7. 7. BIG BANK STRATEGY Conti..  In big bang strategy the company moves from the existing or legacy (traditional) system to the new ERP system on a specific dateLegacy System New ERP System Finance Finance Past Go Live Date Futur e Manufacturing Manufacturing Human Resource Human Resource Materials Management Materials Management Quality Management Quality Management Plant Maintenance Plant Maintenance Marketing Marketing Sales and Distribution Sales and Distribution Fig 1. Big Bang Transition 9/12/20177 Prof.K.D.Zinjurde
  8. 8. BIG BANK STRATEGY Conti..  In big bang strategy the company moves from the existing or legacy (traditional) system to the new ERP system on a specific date shown in above fig.  The big bang strategy is seldom used and often not recommended by ERP vendors, systems integrators and service providers.  Many companies struggle in deciding whether the big bang approach is the right choice for their company.  One of the reasons given for not using the big bang approach is that it consumes too many resources to support the go-live of the ERP system.  The high failure rates have been found using the big bang approach. 9/12/20178 Prof.K.D.Zinjurde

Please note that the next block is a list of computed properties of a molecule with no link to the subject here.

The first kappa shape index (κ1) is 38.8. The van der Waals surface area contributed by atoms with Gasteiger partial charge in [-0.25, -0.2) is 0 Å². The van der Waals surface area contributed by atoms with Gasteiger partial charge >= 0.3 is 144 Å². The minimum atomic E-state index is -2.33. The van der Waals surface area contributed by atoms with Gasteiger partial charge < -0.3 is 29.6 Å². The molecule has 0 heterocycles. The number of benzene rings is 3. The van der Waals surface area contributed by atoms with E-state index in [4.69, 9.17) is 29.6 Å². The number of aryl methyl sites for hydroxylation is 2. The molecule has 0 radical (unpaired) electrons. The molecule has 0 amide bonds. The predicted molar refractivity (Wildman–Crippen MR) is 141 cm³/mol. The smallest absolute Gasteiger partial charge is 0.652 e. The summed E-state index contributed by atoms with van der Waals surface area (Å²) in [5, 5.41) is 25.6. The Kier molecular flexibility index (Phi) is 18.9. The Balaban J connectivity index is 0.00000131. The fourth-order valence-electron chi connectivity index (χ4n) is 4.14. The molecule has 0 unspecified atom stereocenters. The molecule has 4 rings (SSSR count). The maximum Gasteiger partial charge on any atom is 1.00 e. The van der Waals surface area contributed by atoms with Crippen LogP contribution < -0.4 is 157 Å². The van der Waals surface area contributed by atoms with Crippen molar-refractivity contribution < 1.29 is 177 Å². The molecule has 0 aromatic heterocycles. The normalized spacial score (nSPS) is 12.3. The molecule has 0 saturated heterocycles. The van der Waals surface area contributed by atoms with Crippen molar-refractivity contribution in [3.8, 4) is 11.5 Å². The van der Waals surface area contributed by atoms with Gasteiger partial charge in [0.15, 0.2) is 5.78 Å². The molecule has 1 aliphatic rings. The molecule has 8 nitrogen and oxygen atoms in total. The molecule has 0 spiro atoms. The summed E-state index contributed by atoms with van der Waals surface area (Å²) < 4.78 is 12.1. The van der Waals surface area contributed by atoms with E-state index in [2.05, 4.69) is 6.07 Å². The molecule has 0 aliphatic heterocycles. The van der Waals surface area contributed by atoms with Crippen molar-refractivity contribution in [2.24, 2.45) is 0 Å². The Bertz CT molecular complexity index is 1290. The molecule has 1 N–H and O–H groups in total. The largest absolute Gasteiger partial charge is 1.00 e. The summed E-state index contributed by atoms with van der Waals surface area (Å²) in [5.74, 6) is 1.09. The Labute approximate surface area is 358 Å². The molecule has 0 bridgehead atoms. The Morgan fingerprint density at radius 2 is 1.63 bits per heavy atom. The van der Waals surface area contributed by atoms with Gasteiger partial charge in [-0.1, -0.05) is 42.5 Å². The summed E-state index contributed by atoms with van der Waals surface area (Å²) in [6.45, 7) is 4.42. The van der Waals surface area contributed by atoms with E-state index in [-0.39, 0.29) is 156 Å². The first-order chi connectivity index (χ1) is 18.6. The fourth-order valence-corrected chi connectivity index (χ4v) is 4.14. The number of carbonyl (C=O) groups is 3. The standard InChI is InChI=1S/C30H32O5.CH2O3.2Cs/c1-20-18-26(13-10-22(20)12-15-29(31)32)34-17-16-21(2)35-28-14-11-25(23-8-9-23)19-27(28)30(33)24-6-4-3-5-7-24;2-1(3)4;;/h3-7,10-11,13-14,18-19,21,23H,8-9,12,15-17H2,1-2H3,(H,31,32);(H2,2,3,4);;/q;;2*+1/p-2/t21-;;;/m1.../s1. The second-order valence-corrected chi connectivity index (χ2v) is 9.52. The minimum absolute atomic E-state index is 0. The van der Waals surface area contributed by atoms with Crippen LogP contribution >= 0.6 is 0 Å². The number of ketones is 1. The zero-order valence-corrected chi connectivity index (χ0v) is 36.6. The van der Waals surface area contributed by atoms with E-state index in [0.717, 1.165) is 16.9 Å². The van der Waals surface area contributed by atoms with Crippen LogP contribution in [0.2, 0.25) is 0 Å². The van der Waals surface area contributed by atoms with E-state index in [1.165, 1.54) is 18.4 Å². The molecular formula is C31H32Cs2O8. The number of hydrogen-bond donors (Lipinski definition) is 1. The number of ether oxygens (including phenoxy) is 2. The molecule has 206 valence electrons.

9. 9. BIG BANK STRATEGY Conti..  Success in using the big bang strategy comes with careful preparation and planning prior to using big bang.  It is not a question of whether the big bang is a good approach for the ERP systems. The success of the big bang strategy depends on how well an organization plans and prepares itself prior to implementation. o Bridges o Skyscrapers o Satellites o Space shuttles o Fighter Planes o Ships etc. all above are more complex project than9/12/20179 Prof.K.D.Zinjurde
  10. 10. BIG BANK STRATEGY Conti..  Advantages of Big Bang Strategy 1. The overall cost of implementation is less because no interface program are required to communicate between the legacy system and the new ERP system. 2. Big bang eliminates all of the sequencing and decision- making of implementing one module at a time. 3. It is well designed for rapid implementations. 4. It creates a strong central focus for all the ERP team members. 5. It can avoid complex integration issues. 9/12/201710 Prof.K.D.Zinjurde
  11. 11. BIG BANK STRATEGY Conti..  Disadvantages of Big Bang Strategy 1. The amount of time and cost of careful planning and preparation for the go live 2. Bottleneck of critical resources, like lack of funds, non availability of professionals, etc. during the implementation can result in failed implementation. 3. The recovery process, if something has gone wrong is more difficult in this approach; it is a do-it-right-the-first-time project. 4. The consequences of a failed implementation can range 9/12/201711 Prof.K.D.Zinjurde